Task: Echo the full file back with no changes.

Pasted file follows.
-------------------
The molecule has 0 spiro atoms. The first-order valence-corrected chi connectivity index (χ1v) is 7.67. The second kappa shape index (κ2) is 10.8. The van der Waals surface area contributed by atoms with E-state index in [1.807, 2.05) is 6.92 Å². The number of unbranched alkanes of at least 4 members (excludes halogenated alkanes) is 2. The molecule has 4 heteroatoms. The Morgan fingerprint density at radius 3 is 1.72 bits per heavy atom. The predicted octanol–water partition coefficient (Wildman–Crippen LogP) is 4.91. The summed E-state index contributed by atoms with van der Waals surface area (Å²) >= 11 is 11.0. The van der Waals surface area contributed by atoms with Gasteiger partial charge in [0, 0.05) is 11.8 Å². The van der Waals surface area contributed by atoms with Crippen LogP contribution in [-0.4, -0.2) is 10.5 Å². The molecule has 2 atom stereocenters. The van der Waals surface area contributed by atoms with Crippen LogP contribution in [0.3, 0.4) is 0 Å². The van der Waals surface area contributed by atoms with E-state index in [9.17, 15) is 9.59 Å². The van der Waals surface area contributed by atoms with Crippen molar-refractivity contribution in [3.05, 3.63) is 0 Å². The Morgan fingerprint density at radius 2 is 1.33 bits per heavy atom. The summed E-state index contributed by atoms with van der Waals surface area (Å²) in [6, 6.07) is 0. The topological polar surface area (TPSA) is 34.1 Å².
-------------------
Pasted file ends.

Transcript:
The molecule has 0 spiro atoms. The first-order valence-corrected chi connectivity index (χ1v) is 7.67. The second kappa shape index (κ2) is 10.8. The van der Waals surface area contributed by atoms with E-state index in [1.807, 2.05) is 6.92 Å². The number of unbranched alkanes of at least 4 members (excludes halogenated alkanes) is 2. The molecule has 4 heteroatoms. The Morgan fingerprint density at radius 3 is 1.72 bits per heavy atom. The predicted octanol–water partition coefficient (Wildman–Crippen LogP) is 4.91. The summed E-state index contributed by atoms with van der Waals surface area (Å²) >= 11 is 11.0. The van der Waals surface area contributed by atoms with Gasteiger partial charge in [0, 0.05) is 11.8 Å². The van der Waals surface area contributed by atoms with Crippen LogP contribution in [-0.4, -0.2) is 10.5 Å². The molecule has 2 atom stereocenters. The van der Waals surface area contributed by atoms with Crippen LogP contribution in [0.3, 0.4) is 0 Å². The van der Waals surface area contributed by atoms with E-state index in [9.17, 15) is 9.59 Å². The van der Waals surface area contributed by atoms with Crippen molar-refractivity contribution in [3.05, 3.63) is 0 Å². The Morgan fingerprint density at radius 2 is 1.33 bits per heavy atom. The summed E-state index contributed by atoms with van der Waals surface area (Å²) in [6, 6.07) is 0. The topological polar surface area (TPSA) is 34.1 Å².